“It’s so much easier for boys get makeovers,” Ruby lamented. “Look at you, you look like a whole new person!”
Ruby turned Jacob to face the mirror over his dresser. He squinted leaned in, and said, “Ruby, I can’t see.”
Ruby sighed. “How badly do you need your glasses?”
“Pretty bad!”
“Okay, fine, you can wear them,” she said, handing his glasses back to him. “Ask your parents if you can get contacts, though. If not, we should get you a new pair.”
“What’s wrong with these?”
Ruby scrunched her nose. “Too round for your face. You look kinda like Harry Potter.”
“Is that a bad thing?” Jacob asked.
“Sorcerer’s Stone Harry Potter,” Ruby clarified. “Not hot adult Daniel Radcliffe. Do you want to look like a twelve year old?”
“No, but–” Jacob’s eyes widened. “Wait a second.”
“What?” Ruby stared at him in confusion.
“You’ve read Harry Potter?” Jacob said.
“Yeah? I had a childhood.”
“I just thought it was all, I dunno. Jungle gyms and climbing trees.” Jacob can picture an elementary-school-aged Ruby, gap-toothed and bruised, using sticks as swords and sticking her tongue out at adults.
Ruby scoffed. “I did that too, duh. What, are you surprised I knew how to read?”
“From how fast you picked up Romeo and Juliet? No way.” Jacob shook his head. “I just didn’t take you for a recreational reader.”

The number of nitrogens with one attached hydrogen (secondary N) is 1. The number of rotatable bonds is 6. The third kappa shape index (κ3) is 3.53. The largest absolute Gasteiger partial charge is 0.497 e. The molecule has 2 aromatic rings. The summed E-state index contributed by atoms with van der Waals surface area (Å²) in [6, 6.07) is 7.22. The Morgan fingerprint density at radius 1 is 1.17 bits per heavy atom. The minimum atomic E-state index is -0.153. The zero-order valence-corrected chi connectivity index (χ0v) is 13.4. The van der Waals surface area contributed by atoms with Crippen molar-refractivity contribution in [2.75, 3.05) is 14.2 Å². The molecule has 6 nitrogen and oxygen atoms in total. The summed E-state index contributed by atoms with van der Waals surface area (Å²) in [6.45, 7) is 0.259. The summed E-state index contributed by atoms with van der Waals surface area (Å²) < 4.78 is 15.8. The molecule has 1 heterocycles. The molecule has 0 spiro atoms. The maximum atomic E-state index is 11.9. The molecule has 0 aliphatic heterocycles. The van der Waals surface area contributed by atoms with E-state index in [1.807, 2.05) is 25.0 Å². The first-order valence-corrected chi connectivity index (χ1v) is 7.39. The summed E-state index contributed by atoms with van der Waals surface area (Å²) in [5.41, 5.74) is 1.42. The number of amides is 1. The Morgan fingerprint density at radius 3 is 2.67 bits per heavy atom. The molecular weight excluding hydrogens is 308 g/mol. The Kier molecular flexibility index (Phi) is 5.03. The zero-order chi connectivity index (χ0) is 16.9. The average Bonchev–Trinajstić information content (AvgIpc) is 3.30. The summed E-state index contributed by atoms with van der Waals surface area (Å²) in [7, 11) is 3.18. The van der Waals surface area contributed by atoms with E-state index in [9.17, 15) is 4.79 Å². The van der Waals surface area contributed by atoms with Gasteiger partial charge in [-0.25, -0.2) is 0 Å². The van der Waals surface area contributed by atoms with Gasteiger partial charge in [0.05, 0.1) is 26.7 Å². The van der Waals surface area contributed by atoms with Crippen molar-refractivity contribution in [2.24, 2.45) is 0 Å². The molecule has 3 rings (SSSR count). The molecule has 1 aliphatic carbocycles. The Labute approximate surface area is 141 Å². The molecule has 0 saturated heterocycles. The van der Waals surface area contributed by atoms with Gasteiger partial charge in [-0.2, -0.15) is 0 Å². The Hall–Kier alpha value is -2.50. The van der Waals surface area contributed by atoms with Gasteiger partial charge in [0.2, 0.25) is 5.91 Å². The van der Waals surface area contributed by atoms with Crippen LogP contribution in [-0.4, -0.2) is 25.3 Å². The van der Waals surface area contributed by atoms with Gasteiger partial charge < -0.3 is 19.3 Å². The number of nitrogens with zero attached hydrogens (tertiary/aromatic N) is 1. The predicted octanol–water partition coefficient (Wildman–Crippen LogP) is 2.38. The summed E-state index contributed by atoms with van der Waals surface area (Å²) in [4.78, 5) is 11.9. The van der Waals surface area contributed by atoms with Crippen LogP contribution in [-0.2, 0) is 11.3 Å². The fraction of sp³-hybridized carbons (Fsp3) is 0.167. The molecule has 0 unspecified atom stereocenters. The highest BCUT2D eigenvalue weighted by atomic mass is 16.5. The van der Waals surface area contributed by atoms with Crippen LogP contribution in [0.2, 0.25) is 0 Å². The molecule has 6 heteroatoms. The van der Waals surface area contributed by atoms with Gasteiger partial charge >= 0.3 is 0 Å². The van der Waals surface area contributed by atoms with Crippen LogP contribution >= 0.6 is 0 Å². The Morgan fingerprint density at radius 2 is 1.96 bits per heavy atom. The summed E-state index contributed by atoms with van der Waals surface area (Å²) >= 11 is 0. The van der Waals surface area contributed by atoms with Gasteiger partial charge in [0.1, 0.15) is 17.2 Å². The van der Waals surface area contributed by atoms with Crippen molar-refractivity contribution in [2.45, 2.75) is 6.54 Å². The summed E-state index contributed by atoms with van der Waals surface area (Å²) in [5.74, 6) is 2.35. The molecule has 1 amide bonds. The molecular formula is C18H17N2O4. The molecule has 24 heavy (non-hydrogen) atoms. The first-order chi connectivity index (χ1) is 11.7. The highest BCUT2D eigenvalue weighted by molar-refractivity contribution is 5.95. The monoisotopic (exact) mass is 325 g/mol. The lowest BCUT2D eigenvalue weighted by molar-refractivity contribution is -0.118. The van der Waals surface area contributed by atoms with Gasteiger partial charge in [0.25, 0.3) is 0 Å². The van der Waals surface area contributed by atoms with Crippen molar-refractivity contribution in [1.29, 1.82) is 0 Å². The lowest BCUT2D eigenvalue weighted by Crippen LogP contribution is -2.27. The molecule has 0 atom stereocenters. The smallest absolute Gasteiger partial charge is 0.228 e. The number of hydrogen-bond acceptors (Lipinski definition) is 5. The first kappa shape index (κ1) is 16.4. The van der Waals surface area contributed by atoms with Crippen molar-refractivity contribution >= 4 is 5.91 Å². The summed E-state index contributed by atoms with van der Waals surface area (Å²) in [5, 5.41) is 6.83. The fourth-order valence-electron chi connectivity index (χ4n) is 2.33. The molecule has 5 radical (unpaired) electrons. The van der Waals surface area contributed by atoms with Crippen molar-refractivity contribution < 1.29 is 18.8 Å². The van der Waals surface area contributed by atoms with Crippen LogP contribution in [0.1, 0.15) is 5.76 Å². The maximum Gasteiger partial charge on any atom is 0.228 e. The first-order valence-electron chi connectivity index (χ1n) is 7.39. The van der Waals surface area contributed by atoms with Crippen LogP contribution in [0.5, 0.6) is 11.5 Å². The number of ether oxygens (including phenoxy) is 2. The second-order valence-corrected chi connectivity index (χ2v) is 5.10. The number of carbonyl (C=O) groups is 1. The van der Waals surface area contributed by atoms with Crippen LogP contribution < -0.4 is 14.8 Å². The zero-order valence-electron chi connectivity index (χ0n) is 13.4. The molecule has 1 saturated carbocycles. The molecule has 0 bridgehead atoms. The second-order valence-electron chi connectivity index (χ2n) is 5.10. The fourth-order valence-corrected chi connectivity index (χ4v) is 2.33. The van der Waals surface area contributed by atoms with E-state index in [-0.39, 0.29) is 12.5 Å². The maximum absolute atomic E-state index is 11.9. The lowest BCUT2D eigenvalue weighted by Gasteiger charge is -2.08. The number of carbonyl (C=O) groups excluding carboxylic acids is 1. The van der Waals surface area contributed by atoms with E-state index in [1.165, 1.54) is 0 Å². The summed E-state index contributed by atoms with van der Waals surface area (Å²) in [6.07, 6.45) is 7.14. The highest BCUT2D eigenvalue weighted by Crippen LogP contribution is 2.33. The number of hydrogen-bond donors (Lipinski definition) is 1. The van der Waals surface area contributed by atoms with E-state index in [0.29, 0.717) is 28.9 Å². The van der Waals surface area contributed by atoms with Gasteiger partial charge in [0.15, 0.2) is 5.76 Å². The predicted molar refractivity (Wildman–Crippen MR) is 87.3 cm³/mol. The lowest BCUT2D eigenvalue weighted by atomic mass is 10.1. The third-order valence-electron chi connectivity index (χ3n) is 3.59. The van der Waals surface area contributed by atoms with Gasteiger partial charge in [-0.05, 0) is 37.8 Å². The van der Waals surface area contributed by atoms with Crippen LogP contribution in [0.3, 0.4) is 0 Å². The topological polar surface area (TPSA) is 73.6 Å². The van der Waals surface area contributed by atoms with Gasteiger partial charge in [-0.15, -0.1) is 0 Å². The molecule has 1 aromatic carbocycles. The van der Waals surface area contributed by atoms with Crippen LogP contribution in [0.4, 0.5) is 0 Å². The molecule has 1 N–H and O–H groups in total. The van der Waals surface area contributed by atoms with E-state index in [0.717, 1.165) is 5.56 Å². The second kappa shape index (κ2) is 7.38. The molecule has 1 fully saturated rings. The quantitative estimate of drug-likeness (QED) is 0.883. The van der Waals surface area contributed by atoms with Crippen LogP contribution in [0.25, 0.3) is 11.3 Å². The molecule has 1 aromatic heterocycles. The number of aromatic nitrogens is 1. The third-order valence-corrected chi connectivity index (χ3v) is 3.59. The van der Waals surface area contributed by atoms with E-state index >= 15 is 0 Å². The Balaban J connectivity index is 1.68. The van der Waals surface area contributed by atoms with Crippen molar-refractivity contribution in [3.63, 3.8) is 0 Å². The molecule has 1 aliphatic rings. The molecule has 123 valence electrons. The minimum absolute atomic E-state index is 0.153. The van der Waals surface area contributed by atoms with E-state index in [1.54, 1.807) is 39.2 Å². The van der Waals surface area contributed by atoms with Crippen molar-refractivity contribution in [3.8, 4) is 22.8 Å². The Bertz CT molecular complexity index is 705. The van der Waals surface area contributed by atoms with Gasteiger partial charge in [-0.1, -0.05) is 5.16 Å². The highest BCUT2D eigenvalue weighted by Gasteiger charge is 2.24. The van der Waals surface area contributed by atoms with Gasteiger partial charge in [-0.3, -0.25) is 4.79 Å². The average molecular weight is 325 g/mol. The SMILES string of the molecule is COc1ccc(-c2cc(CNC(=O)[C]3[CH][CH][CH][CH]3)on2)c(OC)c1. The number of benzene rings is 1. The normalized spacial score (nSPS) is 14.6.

“I like stories where the main characters get up to trouble,” Ruby said with a shrug.
Jacob smirked. “Inspiration?”
“You could say that, yeah.”
“So you’re, like, a closet nerd.”
“Excuse me?” Ruby demanded. “I’m not a nerd.”
Jacob’s look read, “come on, really?”
“I can’t believe I’m being attacked like this. My own tutor! My own popularity protégé!”
“Have you ever seen The Lord of the Rings?” Jacob asked her.
“No, and I never will! Keep your nerd lifestyle away from me!”
“Come on, those films are classics! I’m not even asking you to read the books! Which you should do, obviously.”
“Stop. Talking.”
“Listen, here’s the deal,” Jacob says, trying not to smile. “If you don’t watch all three movies with me, I will stop tutoring you.”
Ruby gaped. “You’re joking.”
“Not even remotely! I would never joke about Tolkien.”
“About what?”